Director: Bradley Cooper
Stars: Bradley Cooper, Lady Gaga, Andrew Dice Clay, Dave Chappelle, Sam Elliott

Let me start off by saying I am a sucker for a good, over-the-top, barely believable love story. The Notebook? Love it. Titanic? Saw it seven times in theaters. Pearl Harbor? Team Rafe. Casablanca? The airport scene. Needless to say, I was counting down the days until I could sit in a theater and fawn over Lady Gaga and Bradley Cooper falling madly in love.

A Star Is Born has every making of a Hollywood blockbuster: an A-list cast, a big budget‚ and a soundtrack so fantastic it can stand alone. But this film goes beyond those general hallmarks. It’s a film with depth and heart. A Star is Born centers around a deeply loving but oftentimes tumultuous relationship between an already famous (and addicted) bad boy singer (Cooper) and an aspiring musician (Lady Gaga). The storylines showcase not only their love for one another but also the multiple layers of addiction, the pressures of an unrelenting music industry, fucked-up family dynamics, and the delicate line one walks while trying to maintain individuality in a codependent relationship.

Both Cooper and Gaga deliver stellar performances, but it’s Cooper’s portrayal of troubled rock ‘n’ roll singer Jackson Maine that truly stands out (and deserves all the Oscars). He is completely believable—there is pain and darkness lying beneath his eyes. His body language is somber and sluggish, reflecting years of silent (and not-so-silent) struggles. He delivers his lines in a deep, raspy voice, and speaking of his voice, the man can sing. Cooper took 18 months of vocal lessons, and it shows; his solo tracks, as well as his duets with Gaga, are music to our eyes (and ears). All aforementioned elements come together to create a complex, dynamic character you find yourself rooting for.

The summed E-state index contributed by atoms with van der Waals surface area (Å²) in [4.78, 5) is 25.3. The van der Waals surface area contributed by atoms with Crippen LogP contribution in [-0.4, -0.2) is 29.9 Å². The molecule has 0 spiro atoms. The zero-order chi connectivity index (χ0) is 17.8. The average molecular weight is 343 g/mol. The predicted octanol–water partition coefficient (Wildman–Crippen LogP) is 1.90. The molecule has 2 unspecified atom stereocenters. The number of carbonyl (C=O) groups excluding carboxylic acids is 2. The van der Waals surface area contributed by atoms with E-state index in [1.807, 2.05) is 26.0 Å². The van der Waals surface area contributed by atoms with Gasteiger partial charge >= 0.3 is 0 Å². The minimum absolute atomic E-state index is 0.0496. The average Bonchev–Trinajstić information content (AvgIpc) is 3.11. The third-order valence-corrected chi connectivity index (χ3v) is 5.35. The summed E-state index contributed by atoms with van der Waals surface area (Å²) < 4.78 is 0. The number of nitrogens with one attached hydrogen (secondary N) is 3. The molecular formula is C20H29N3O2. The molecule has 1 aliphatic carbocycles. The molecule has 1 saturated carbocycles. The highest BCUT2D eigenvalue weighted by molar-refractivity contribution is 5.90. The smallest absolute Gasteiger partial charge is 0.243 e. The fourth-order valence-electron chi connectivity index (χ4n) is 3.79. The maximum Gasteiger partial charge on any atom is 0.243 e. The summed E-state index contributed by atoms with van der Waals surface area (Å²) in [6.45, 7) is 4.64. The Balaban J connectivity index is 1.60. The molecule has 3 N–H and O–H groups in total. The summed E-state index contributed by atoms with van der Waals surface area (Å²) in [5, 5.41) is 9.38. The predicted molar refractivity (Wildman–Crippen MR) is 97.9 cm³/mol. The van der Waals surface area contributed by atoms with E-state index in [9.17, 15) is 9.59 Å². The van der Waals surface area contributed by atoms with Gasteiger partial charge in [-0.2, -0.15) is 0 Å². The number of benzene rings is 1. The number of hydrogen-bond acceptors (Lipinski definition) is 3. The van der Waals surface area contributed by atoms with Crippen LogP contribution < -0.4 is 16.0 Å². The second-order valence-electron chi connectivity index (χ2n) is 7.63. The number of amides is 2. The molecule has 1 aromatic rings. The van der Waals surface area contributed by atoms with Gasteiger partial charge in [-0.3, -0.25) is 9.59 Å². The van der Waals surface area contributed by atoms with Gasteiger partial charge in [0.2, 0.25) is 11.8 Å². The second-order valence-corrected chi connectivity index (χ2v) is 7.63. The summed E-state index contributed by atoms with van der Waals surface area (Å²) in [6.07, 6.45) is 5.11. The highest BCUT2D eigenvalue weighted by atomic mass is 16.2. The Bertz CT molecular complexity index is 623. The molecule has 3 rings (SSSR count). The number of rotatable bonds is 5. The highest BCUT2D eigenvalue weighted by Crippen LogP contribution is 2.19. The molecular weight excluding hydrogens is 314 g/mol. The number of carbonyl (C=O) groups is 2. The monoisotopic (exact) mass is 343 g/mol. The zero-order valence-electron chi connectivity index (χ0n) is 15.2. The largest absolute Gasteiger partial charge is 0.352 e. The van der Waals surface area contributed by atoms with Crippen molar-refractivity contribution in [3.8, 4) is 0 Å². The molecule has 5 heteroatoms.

In a time of comic book cinema, constant Disney remakes, and Netflix-produced series, A Star Is Born is the most us hopeless romantic blockbuster lovers have been given in a minute. In the words of Jackson Maine, “Take it in.” —Katherine Calvert